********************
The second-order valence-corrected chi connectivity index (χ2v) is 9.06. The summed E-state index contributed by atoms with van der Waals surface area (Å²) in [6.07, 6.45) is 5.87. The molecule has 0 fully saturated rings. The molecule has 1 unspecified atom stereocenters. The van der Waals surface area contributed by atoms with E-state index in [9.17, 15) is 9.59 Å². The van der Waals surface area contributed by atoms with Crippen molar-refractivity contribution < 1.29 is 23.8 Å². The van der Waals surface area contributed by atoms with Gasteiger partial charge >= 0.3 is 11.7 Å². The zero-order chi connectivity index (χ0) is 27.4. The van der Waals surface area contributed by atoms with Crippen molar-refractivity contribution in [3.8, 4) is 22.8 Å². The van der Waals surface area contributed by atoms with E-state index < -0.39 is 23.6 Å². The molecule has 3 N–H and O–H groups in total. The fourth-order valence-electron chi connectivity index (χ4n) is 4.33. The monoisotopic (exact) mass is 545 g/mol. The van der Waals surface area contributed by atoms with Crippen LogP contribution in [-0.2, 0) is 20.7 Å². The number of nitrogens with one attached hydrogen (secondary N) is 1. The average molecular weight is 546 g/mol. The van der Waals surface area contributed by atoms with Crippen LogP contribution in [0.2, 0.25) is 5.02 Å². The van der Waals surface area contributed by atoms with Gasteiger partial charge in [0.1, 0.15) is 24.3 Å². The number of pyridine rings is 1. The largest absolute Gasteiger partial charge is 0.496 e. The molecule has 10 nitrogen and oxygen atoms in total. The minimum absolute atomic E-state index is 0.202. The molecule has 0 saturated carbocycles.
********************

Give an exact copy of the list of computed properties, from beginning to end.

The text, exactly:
The second-order valence-corrected chi connectivity index (χ2v) is 9.06. The summed E-state index contributed by atoms with van der Waals surface area (Å²) in [6.07, 6.45) is 5.87. The molecule has 0 fully saturated rings. The molecule has 1 unspecified atom stereocenters. The van der Waals surface area contributed by atoms with E-state index in [9.17, 15) is 9.59 Å². The van der Waals surface area contributed by atoms with Crippen molar-refractivity contribution < 1.29 is 23.8 Å². The van der Waals surface area contributed by atoms with Gasteiger partial charge >= 0.3 is 11.7 Å². The zero-order chi connectivity index (χ0) is 27.4. The van der Waals surface area contributed by atoms with Crippen molar-refractivity contribution in [3.8, 4) is 22.8 Å². The van der Waals surface area contributed by atoms with E-state index < -0.39 is 23.6 Å². The molecule has 3 N–H and O–H groups in total. The fourth-order valence-electron chi connectivity index (χ4n) is 4.33. The monoisotopic (exact) mass is 545 g/mol. The van der Waals surface area contributed by atoms with Crippen LogP contribution in [-0.2, 0) is 20.7 Å². The number of nitrogens with one attached hydrogen (secondary N) is 1. The average molecular weight is 546 g/mol. The van der Waals surface area contributed by atoms with Crippen LogP contribution in [0.2, 0.25) is 5.02 Å². The van der Waals surface area contributed by atoms with Gasteiger partial charge in [0.1, 0.15) is 24.3 Å². The number of pyridine rings is 1. The largest absolute Gasteiger partial charge is 0.496 e. The molecule has 10 nitrogen and oxygen atoms in total. The minimum absolute atomic E-state index is 0.202. The molecule has 0 saturated carbocycles.